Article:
• Bus travel – If you do intend to travel between Orlando and Miami, regular coach services are available, but you can also fly. Miami to Orlando flights are very frequent and incredibly cheap.
  • What would Walt do? Remember that Disney himself envisaged futuristic cities where the car was relegated to the edges. Not only are Disney theme Parks traffic free, but part of the Disneyworld resort experience is the monorail that connects them all together.
  • Safety: Even for locals, road accident rates in the USA are at least twice that of the UK. Getting off a long haul flight and straight into a rent car where road conditions take some getting used to is an additional challenge. International drive (I192) has a particularly poor reputation for accidents, as it has a wide road with so many turnings on and off.

Verdict – do I need to rent a car in Orlando?

Most people visiting Orlando will pick up a rental car for their trip, and it will make life easier. Whether or not it is essential will depend on where you are staying — rent a villa in suburban Kissimmee and you will be hard pushed to go anywhere without a car, whereas you are unlikely to miss having a car if you’re staying at one of the big resort hotels.

Do I need to rent a car in Orlando? We’re not here to advise on whether or not a car is needed, as holidays are about dreams and desires, not need. The question is whether or not a car will significantly enhance your holiday? We think the answer to that question is no. If you beg to differ, comment below.




[topNP city=””Malaga””]

This depends in many ways on where you are staying – many people head west for Costa Del Sol resorts, or stay in villas which are detached from urban centres. Yet, Malaga itself is often overlooked both as a culturally diverse city in its own right (Malaga is the birthplace of Picasso), and as a well connected base from which to explore near and far.

[why city=””Malaga””]

  1. Cheap car hire! Because everyone else does! Malaga airport is one of the busiest car rental centres in Europe, so there is enormous choice available at prices so low that some agencies are almost bribing you to take their cars. Malaga car hire starts from around just £50 per week – you could easily spend that on one airport transfer taxi.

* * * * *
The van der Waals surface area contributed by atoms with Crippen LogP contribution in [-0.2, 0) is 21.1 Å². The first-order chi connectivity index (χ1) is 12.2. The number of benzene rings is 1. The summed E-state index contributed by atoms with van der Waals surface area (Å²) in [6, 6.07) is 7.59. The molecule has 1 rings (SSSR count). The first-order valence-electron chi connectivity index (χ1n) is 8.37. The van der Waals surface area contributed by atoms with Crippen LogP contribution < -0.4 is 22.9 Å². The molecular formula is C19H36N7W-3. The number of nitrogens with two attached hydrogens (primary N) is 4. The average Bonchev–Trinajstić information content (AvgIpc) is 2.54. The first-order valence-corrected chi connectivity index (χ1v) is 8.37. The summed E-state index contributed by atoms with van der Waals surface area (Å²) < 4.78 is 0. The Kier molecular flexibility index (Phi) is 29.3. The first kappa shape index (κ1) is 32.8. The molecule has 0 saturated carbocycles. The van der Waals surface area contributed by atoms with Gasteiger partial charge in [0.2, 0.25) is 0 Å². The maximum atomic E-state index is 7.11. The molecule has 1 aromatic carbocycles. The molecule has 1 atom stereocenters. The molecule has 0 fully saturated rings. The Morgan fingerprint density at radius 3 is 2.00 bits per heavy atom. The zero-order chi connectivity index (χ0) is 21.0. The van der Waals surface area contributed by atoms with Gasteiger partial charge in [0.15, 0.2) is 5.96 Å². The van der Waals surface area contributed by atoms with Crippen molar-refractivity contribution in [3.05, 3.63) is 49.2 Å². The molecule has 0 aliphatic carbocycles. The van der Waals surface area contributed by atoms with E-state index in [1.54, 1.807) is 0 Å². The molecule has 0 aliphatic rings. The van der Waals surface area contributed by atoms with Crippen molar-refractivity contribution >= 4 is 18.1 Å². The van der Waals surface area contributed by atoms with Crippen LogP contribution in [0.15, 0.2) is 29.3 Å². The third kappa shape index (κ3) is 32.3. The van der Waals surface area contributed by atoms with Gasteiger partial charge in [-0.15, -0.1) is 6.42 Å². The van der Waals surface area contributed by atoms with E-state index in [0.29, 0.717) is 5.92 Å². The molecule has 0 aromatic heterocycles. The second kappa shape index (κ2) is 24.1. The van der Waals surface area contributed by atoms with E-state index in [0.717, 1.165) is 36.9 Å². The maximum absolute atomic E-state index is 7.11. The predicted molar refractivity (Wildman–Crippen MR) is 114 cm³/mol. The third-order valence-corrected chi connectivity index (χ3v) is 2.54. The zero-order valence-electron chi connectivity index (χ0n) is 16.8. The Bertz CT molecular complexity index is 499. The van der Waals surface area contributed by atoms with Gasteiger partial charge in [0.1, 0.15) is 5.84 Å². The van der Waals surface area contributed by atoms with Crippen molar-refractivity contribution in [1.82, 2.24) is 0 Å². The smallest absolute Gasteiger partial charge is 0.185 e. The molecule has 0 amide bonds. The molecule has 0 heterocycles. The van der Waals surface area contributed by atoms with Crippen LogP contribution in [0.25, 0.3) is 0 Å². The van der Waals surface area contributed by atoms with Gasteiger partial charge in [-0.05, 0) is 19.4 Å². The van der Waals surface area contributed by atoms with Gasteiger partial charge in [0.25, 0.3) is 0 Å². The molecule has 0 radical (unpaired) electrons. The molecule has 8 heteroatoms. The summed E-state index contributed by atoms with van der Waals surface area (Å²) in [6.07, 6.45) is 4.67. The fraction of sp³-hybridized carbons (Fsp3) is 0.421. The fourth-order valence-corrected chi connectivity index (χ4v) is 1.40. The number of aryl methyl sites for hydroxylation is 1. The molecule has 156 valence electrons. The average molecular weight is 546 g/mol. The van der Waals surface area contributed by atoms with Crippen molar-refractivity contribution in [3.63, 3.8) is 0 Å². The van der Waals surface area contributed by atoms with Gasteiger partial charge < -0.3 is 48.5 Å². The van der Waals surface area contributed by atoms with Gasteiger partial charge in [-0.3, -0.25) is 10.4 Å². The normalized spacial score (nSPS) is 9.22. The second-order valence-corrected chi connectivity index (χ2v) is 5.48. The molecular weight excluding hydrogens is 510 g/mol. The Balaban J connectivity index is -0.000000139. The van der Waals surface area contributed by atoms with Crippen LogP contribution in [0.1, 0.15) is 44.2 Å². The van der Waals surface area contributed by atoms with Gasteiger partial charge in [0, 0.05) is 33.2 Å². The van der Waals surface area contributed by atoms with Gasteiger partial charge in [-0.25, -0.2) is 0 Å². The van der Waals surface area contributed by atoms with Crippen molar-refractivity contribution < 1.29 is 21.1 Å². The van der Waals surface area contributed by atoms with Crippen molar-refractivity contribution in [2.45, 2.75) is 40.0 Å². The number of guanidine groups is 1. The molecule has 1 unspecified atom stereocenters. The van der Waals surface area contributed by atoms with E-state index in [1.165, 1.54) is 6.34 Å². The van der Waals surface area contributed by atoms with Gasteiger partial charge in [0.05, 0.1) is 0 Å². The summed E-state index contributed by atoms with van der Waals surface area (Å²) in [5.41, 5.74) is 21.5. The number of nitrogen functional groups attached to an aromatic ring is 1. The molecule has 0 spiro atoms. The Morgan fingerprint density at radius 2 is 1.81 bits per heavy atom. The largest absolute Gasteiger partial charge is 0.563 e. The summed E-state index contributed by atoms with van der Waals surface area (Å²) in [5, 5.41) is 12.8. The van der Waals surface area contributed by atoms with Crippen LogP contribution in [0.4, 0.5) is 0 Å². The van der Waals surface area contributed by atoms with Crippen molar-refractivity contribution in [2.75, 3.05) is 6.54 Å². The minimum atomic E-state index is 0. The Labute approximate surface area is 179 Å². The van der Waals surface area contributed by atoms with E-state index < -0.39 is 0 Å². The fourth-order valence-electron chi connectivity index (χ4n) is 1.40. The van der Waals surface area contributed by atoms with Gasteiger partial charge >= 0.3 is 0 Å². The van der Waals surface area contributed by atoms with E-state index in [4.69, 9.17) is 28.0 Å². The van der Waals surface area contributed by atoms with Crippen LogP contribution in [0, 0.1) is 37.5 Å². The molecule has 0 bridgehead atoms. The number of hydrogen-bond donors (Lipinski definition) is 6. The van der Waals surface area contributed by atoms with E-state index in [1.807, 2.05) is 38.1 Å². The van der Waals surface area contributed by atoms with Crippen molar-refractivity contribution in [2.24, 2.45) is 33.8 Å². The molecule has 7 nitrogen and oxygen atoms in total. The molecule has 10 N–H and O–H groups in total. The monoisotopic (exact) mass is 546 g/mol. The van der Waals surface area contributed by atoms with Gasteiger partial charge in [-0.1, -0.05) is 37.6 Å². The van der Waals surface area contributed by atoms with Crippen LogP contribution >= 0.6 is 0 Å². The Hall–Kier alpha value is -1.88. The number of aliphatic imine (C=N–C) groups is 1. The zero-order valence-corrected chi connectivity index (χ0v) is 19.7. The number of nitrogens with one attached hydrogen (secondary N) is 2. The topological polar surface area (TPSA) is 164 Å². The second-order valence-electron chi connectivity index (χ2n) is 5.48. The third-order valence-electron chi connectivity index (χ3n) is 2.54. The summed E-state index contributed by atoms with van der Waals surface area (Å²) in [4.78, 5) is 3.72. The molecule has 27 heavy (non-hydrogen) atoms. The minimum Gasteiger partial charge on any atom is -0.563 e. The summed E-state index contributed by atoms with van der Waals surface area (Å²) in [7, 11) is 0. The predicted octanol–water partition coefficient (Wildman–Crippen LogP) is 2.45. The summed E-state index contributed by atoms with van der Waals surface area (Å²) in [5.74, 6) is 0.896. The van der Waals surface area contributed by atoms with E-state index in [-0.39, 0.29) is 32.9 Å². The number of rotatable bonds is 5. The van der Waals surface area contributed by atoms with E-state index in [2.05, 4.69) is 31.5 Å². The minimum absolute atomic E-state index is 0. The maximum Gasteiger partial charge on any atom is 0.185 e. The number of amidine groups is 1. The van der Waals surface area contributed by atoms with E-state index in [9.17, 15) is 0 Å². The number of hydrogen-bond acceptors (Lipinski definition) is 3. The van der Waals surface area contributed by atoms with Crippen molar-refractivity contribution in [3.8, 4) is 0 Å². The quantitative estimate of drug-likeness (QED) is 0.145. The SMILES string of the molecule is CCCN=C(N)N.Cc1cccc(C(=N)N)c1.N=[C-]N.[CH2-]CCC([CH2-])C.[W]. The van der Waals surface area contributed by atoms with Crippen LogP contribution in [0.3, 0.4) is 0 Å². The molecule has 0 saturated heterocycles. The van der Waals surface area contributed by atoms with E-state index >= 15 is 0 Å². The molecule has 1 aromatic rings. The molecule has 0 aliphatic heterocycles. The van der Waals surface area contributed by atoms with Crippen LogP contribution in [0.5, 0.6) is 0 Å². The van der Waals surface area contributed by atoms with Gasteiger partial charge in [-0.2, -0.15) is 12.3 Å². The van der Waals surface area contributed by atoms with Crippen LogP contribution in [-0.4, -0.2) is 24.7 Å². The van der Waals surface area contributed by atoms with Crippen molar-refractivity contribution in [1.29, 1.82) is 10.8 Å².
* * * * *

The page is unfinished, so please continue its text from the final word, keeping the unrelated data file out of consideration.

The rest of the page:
2. Roads for driving: Some of the roads in Andalusia are absolutely superb, with many having been recently upgraded. The road from Marbella to Ronda is a personal favourite. Ronda itself sits on top of a dramatic canyon. You can get there from Malaga by train, but good luck trying to organise a trip there and back in the same day by rail.
  3. Walking: Another impressive area for cycling and walking is around the spectacular El Chorro Gorge – although the official path through the gorge itself has been closed since 2000, and is set to re-open in 2014 (mark the date!). Unoffocially, walkers head into the gorge using the railway tracks, but this is both dangerous and illegal. There are numerous other opportunities for walking, both along the coastline east and west of Malaga, and further inland. The local train around Malaga serves the main resorts, where it is mainly built-up, although the additional branch to Alora offers some opportunity for hill walking, and Alora itself is quite a pleasant white-washed hill town. However, a car will provide much more flexibility.
  4. Caves: Use a hire car to visit the Nerja Caves to the east of Malaga.
  5. Landscapes: For two completely contrasting landscapes, visit the lush green Sierra Nevada national park (or ski there in winter), between Granada and Almeria, or the barren Cabo de Gata Natural Park to the east of Almeria, filming location for many Spaghetti Westerns. Allow around 2 1/2 or 3 hours driving time respectively from Malaga.

    Beyond Malaga and the Costa Del Sol:

  6. Cities: A car is ideal for a whistlestop tour of some of the major inland Andalusian cities, such as Seville, Cordoba and Granada. Although they can all be reached reasonably easy by train from Malaga, it is trickier to juggle an itinerary to see them all by train. For example, to go between Jaen and Granada, you would need to allow over 4 hours by train with a very tight connection in Cordoba. The drive takes about 1 hour 20 mins.
  7. Marbella: The local train network does not stretch as far as Marbella and its neighbour Puerto Banus, the playgrounds of the rich and famous. Now really darling, who wants to arrive in Marbella by bus?